After the Civil War, President Andrew Johnson’s plan for restoring the Union, or Reconstruction, was to reestablish the state governments and then readmit the states’ delegates to Congress. A government dominated by ex-Confederates was set up in South Carolina, which repealed the 1861 ordinance of secession and recognized the abolition of slavery. This government was short-lived, however, because it maintained white supremacy. It failed to give blacks the right to vote and, in common with most other rebel states, enacted a Black Code that severely restricted the liberties of all blacks, both the newly freed and those who had not been slaves. For example, blacks were required to pay a yearly tax of $10 to $100 if they wished to follow any occupation other than farmer or servant. Partly because of these acts by the Southern states, the Radical wing of the Republican Party in Congress wrested control of Reconstruction from President Johnson and imposed the harsher regime called Radical Reconstruction.
In March 1867, Congress put ten of the ex-Confederate states under military rule. Readmission to the Union was made conditional on their adoption of new constitutions acceptable to Congress. They were required to extend the vote and basic civil rights to all men, regardless of race. The next year a convention, composed mainly of former slaves, free blacks, whites who had moved from the North (called carpetbaggers by their enemies), and Southern whites sympathetic to the North (called scalawags) drew up a new state constitution. This constitution allowed all adult men to vote and did not impose property or educational requirements; it also provided for a system of public schools. The most powerful ex-Confederates were disfranchised (denied the right to vote). On June 25, 1868, South Carolina was readmitted to the Union.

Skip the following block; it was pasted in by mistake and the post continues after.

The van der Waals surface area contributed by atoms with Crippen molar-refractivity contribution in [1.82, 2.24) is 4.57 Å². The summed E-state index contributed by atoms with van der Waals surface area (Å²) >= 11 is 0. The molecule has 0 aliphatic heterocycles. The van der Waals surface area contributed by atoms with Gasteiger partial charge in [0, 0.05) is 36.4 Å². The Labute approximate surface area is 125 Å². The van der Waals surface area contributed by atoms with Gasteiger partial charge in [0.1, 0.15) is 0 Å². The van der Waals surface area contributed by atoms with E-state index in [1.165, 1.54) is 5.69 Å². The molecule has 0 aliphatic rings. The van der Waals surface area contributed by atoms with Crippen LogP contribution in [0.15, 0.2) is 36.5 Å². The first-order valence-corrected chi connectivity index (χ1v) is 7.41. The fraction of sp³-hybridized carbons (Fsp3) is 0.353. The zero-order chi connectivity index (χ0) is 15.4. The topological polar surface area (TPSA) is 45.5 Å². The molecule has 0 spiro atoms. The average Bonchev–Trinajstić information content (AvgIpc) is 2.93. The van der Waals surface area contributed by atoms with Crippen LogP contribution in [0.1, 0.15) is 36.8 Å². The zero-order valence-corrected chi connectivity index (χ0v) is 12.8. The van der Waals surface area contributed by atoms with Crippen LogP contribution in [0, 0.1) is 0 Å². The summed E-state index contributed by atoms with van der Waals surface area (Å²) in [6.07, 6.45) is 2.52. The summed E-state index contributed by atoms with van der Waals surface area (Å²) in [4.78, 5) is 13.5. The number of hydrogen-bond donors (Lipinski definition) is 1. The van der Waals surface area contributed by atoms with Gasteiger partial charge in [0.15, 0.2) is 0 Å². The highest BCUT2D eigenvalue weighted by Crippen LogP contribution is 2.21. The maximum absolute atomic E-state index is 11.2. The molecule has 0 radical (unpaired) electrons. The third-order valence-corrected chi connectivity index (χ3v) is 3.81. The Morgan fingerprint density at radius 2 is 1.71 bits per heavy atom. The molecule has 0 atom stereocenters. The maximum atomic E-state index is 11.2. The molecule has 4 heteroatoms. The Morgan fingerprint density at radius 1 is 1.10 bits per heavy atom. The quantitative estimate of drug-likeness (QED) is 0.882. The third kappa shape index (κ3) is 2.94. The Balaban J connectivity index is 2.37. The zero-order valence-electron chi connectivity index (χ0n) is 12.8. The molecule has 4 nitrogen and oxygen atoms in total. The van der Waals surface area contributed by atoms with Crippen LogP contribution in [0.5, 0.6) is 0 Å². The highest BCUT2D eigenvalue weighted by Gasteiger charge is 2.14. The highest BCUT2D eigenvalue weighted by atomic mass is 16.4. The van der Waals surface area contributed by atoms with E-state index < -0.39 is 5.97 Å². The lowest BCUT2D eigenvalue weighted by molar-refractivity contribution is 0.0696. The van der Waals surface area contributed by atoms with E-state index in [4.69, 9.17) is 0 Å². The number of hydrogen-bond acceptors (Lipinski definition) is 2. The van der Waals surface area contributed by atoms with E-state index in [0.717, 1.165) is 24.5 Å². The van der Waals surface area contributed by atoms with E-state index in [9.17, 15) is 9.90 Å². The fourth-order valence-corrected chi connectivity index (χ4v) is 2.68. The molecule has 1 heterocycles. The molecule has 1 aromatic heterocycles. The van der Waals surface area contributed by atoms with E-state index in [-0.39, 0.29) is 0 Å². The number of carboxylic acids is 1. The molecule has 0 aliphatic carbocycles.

From 1868 to 1876 the Republican Party governed the state. This “rule of the robbers,” as the ex-Confederates called it, evoked violent white opposition. The Ku Klux Klan, a secret society organized in Tennessee, extended its activities to the state to subvert Republican rule by terrorist means. In 1871 so many lynchings and beatings took place that nine counties in the Piedmont were placed under martial law by the federal government. Hundreds of people were arrested, and the Klan ceased to exist in the state.
In 1876 the Red Shirts, a militant white political organization, supported Wade Hampton, a former Confederate general and the Democratic Party candidate for governor, against the Republican
incumbent, Daniel H. Chamberlain of Massachusetts. Bribes and intimidation occurred on both sides. The Red Shirts engineered an apparent victory for Hampton, but the election results were contested, with both sides crying fraud. As it happened, the presidential election that year was also in doubt because of contested electoral votes in four states, three of which—South Carolina, Florida, and Louisiana—were in the South. The Republican presidential candidate, Rutherford B. Hayes, needed those votes to barely defeat his Democratic opponent, Samuel J. Tilden. He got them. Whether a deal was struck, or whether the Republicans merely gave assurances to cease interfering in the South, Tilden did not challenge the national result, and the Republicans did not challenge Hampton’s claim to the governorship. Hayes withdrew the remaining federal troops from the state when he took office in March 1877.
The Democrats had returned to power in South Carolina, and it was to be essentially a one-party state for almost a hundred years thereafter. In subsequent decades the Democrats strengthened their control of state politics by disfranchising the state’s black population. "South Carolina" © Emmanuel BUCHOT, Encarta, Wikipedia
Photos of European countries to visit
Photos of Asian countries to visit
Photos of America